Is the Internet getting strangled?

By Ian Urie

I've decided to move on and leave my ISP.
For months now, I've been noticing a major slowdown in my connection.
Mail server faults, 404 messages on my browser, and really poor performance generally.
If I decided to stay up after midnight and download some files, the situation would improve, but was still less than half of what my connection was capable of.
Service became a pain as well.
Hanging for up to an hour on a phone (just to get through) trying to get some answers helped crystallise my thoughts.
Time to move on.
So, who to go to, and what exactly did I want?
I headed over to ThinkBroadband (formally ADSLguide).
I first checked my ISP (Eclipse) in the users forums to see if I was, maybe, over-reacting.
Surprise, surprise, the natives were revolting!
When I went with Eclipse, they were in the Top 3 consistently for speed, reliability and service.
No longer!
Eclipse was taken over by Kingston.
Anyone who has browsed the forums on ADSLguide may remember them.
They have a captive market in an area of England, and are generally reknowned for poor results (not business ones, I hasten to add).
Another factor appears to be the BTmax product. This is the 8mb product and has been the cause of lots of gripes regarding performance.
ISP's advertise 8mb download speed and fail to mention that it depends on distance from the exchange and line quality, just to mention two factors.
So, it would seem that I wasn't alone in wishing to leave Eclipse.
How do you go about it?
Again, I would stress that anything you wish to know, broadband related, is the time to head over to ThinkBroadband.
I surfed a while and discovered that I needed a MAC code (Migration Authorisation Code).
An email to customer services sufficed for that. Be aware that a MAC code does not cancel your service!
The MAC code is normally valid for 30 days, so it gives you time to assess your situation and if you decide not to move, it will lapse at the end of the thirty days. Some ISP's are now thinking of charging for a MAC code due to the number of people requesting them and not using them.
A MAC code normally takes 5 working days to arrive as well, and you may have to pay for the remainder of your contract with your ISP.
Right, my needs for my new ISP.
I wanted a 8mb connection, one month contract (although this isn't a must), no migration fee, ability to move on with a MAC code if it all went sour again and unlimited downloads. The unlimited downloads wasn't because I'm all that heavy a downloader, more that I hate being curtailed.
I checked through the ISP's on offer.
A one month contract severely limited the number of firms.
Most ISPs would love to keep you for a minimum of a year.
Since the advent of BTmax, their (BT) downloads limits have became the norm for ISPs.
Unlimited has became the minority option. If you truly want unlimited, you will need to read the terms and conditions thoroughly.
Nearly all the ISPs have a "fair use" option added. Basically this says that a few users are soaking up the available bandwidth and causing congestion for the rest. To combat this , they limit the amount you can download.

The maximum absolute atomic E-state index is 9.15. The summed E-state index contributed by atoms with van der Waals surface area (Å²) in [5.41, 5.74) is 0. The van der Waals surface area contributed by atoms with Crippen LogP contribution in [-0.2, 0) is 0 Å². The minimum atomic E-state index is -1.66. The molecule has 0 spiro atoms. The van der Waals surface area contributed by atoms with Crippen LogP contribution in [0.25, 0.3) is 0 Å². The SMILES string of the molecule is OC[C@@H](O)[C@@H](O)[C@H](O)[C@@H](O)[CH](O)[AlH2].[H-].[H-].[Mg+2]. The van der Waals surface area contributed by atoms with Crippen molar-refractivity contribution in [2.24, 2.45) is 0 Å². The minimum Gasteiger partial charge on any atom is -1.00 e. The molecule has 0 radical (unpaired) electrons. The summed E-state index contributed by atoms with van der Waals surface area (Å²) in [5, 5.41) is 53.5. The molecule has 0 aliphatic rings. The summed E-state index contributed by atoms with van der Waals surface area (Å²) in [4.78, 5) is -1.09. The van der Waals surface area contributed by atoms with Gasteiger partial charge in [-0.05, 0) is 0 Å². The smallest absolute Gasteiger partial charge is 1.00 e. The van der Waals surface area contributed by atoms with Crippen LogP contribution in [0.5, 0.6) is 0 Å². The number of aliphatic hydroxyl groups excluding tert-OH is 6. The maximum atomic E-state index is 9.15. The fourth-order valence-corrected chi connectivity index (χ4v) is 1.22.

Another favourite is "traffic shaping".
This appears to be what I had fallen foul of.
ISPs can block or  restrict different protocols of traffic e.g. news, P2P, etc.
In my case, the final straw was downloading headers from a newsgroup at  1.4kb/s, when my connection is capable of above 700kb/s. Taking 15 minutes simply to find out what's in a newsgroup when I can download a Linux iso in less than that time isn't "shaping" , it's abuse.
ISPs also have the ability to prioritise connections. I was on the highest level with Eclipse (much good that was).
So read very carefully.
Pricing is dependant on the conditions above and can vary wildly.
Looking at results can also help your decision. When I joined Eclipse, the top 3 were normally Zen, Nildram and Eclipse consistently.
Zen and Nildram have remained there.
Their pricing and contracts should show you why.
Their pricing has deterred the major downloaders, they also deterred me for my needs.
However, if you want great results, you get what you pay for.
Resellers are also the norm nowadays. Entanet resellers are getting major reporting for good results.
Cheap pricing, and few bandwidth restrictions are the selling points.
Will this continue? Who knows.
In the end, I made my choice and it will depend how happy I am with that choice before I report back.
I did manage to get a 1 month contract albeit with a download limit. The ISP in question says it doesn't perform throttling, so I'll see how that goes.
Now, for the title of this article.
If Britain's ISPs are throttling performance, will it have an effect on the Internet?
Of course it will.
Growth areas of the Internet at present, and indications are that this will continue, is streaming. This is where you will pay to download a movie, or music. If your connection is being limited (some are wanting to use P2P to distribute their media), the effect is lost. Why pay for a movie if you can't watch it in a reasonable time. An example could be YouTube which streams all those videos. Most companies are hoping you stream your music off the net instead of using a radio. There's also  Voip, Skype etc.  As these  options mount, bandwidth is being used at an increasing rate. ISPs are still selling products with a 2gb limit. This is fine for email only, but try and use YouTube or one of the competitors for a few hours and watch that limit get very close. Messengers also use bandwidth, especially as everyone sends pictures, files (Windows has share areas for Messenger), not to mention webcams.
Something will have to give.
The knock-on effect will kill these fledgling businesses.




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